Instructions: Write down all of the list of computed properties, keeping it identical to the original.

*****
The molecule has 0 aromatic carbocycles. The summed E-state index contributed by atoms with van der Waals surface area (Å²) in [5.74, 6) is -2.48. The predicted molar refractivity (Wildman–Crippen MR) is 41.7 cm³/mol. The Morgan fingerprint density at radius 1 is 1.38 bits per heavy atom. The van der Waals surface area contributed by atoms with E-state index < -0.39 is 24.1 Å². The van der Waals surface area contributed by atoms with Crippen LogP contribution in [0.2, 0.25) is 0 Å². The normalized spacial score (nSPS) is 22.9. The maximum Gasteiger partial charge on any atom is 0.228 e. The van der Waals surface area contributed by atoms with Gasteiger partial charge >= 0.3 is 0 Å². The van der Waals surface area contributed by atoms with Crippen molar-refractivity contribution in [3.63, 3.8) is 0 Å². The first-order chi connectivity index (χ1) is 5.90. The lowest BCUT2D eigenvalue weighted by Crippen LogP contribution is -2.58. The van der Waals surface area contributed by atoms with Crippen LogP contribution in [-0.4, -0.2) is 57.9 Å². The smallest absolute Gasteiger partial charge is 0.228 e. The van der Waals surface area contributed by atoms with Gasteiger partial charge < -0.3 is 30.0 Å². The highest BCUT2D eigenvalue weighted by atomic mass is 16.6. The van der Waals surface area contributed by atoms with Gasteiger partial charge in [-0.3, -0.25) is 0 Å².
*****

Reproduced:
The molecule has 0 aromatic carbocycles. The summed E-state index contributed by atoms with van der Waals surface area (Å²) in [5.74, 6) is -2.48. The predicted molar refractivity (Wildman–Crippen MR) is 41.7 cm³/mol. The Morgan fingerprint density at radius 1 is 1.38 bits per heavy atom. The van der Waals surface area contributed by atoms with E-state index < -0.39 is 24.1 Å². The van der Waals surface area contributed by atoms with Crippen LogP contribution in [0.2, 0.25) is 0 Å². The normalized spacial score (nSPS) is 22.9. The maximum Gasteiger partial charge on any atom is 0.228 e. The van der Waals surface area contributed by atoms with Gasteiger partial charge >= 0.3 is 0 Å². The van der Waals surface area contributed by atoms with Crippen molar-refractivity contribution in [3.63, 3.8) is 0 Å². The first-order chi connectivity index (χ1) is 5.90. The lowest BCUT2D eigenvalue weighted by Crippen LogP contribution is -2.58. The van der Waals surface area contributed by atoms with Crippen LogP contribution in [-0.4, -0.2) is 57.9 Å². The smallest absolute Gasteiger partial charge is 0.228 e. The van der Waals surface area contributed by atoms with Gasteiger partial charge < -0.3 is 30.0 Å². The highest BCUT2D eigenvalue weighted by atomic mass is 16.6. The van der Waals surface area contributed by atoms with Gasteiger partial charge in [-0.3, -0.25) is 0 Å².